ASCO 2021: A Phase 3 Trial with a 2x2 Factorial Design of Abiraterone Acetate plus Prednisone and/or Local Radiotherapy in Men with De Novo Metastatic Castration-Sensitive Prostate Cancer (mCSPC): First Results of PEACE-1

( Beginning with the introduction of docetaxel for metastatic castration resistant prostate cancer (mCRPC) in 2004, there has been a dramatic and rapid proliferation of systemic therapy options in advanced prostate cancer. Following developments in the mCRPC disease space, many of the same treatments have now been adopted in patients with metastatic castration-sensitive disease (mCSPC). Since 2015, the addition of docetaxel, novel hormonal therapies (including abiraterone acetate, enzalutamide, and apalutamide), and local prostate-directed radiotherapy (in those with low-volume metastases) have proven benefit in patients with mCSPC. In the Prostate, Testicular, and Penile Oral Abstract Session at at the 2021 American Society of Clinical Oncology (ASCO) Annual Meeting, Dr. Karim Fizazi presented the first results of the PEACE-1 trial assessing the role of the combination of abiraterone acetate with prednisone and local radiotherapy in men with de novo metastatic castration-sensitive prostate cancer. The Prostate Cancer Consortium in Europe (PEACE) is an academic, European program.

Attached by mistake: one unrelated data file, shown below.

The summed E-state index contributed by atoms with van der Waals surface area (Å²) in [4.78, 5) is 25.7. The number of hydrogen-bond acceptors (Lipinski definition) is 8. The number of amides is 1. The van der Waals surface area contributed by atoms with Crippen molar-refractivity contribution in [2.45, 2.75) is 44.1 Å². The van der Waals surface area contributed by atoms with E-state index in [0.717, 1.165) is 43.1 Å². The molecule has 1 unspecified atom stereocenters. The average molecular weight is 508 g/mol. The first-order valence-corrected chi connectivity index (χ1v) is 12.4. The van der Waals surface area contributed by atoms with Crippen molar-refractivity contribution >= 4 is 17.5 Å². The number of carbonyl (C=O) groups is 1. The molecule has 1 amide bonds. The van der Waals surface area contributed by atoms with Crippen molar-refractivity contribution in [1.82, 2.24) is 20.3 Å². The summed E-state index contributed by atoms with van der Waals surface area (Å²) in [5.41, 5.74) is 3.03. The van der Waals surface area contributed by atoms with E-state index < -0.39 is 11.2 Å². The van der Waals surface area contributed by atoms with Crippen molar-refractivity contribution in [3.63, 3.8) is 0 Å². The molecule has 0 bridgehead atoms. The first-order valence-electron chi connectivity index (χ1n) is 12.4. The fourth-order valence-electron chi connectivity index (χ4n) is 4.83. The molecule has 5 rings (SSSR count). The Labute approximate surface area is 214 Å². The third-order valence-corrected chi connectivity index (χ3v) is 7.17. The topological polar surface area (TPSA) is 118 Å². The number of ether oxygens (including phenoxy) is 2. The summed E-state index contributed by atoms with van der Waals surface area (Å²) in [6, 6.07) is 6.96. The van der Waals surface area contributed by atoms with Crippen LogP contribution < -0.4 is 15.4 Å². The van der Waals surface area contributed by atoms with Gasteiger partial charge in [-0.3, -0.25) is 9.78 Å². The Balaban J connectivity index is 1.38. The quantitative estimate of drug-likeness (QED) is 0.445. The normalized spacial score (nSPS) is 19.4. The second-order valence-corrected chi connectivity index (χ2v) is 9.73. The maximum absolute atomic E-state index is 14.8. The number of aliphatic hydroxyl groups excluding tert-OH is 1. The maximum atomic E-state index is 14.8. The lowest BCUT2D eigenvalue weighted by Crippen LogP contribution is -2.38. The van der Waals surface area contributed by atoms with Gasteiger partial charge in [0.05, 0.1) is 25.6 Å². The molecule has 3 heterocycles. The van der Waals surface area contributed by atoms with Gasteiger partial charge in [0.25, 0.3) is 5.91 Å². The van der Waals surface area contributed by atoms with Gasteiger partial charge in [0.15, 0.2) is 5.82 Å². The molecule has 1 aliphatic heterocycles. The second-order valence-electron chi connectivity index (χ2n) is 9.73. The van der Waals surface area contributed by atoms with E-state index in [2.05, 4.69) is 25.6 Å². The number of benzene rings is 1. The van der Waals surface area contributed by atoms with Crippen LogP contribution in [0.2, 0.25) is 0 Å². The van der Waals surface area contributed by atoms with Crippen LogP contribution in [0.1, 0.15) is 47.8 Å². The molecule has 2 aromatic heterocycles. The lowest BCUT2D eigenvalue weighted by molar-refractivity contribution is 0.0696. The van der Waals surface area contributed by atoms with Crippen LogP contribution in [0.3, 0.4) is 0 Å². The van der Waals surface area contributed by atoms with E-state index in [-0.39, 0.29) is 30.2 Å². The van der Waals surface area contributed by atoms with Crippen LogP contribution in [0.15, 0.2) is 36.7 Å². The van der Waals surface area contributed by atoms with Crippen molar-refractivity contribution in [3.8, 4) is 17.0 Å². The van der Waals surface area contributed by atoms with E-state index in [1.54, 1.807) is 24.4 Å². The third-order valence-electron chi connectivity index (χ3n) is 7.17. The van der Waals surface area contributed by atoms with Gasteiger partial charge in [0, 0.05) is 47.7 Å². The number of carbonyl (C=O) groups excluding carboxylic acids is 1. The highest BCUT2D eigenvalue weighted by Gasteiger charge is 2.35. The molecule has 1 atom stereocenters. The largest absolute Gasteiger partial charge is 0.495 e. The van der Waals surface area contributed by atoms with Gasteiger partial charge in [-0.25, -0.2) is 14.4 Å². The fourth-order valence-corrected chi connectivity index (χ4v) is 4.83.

In the PEACE-1 trial (NCT01957436), men with de novo mCSPC were randomized to standard of care (SOC), SOC + abiraterone acetate-prednisone (abiraterone), SOC + radiotherapy, or SOC + abiraterone + radiotherapy. While SOC was initially ADT alone, it evolved as data were published: from Oct 2015 to 2017, docetaxel could be added at the discretion of the treating physician. As of 2017, following the publication of the LATITUDE and STAMPEDE trials, it was mandated that patients receiving ADT + docetaxel. Thus, the authors planned analytically to consider docetaxel as a stratification factor.


PEACE-1 is designed to assess two co-primary endpoints: radiographic progression-free survival (rPFS) and OS with alpha splitting of type I error allocated with 0.1% and 4.9% to rPFS and OS, respectively. As of the current data cut-off, while the required number of rPFS events to achieve 80% power has been reached for the abiraterone comparison, it has not been reached for assessment of the role of radiotherapy.


Analytically, the interaction between abiraterone and radiotherapy was first tested using a Cox model adjusted for stratification factors (performance status, type of castration, metastatic burden, and when applicable, docetaxel). Given the change in SOC during the study, a hierarchical testing was used to test the effect of abiraterone: overall population, then ADT + docetaxel population (standard of care as of 2017 and optional from October 2015 onwards). The authors sought to examine whether there was an interaction between receipt of docetaxel and radiotherapy in order to determine whether arms can be pooled. The authors found no evidence of interaction between radiotherapy and abiraterone on rPFS (p=0.64), allowing for pooling of the two control arms.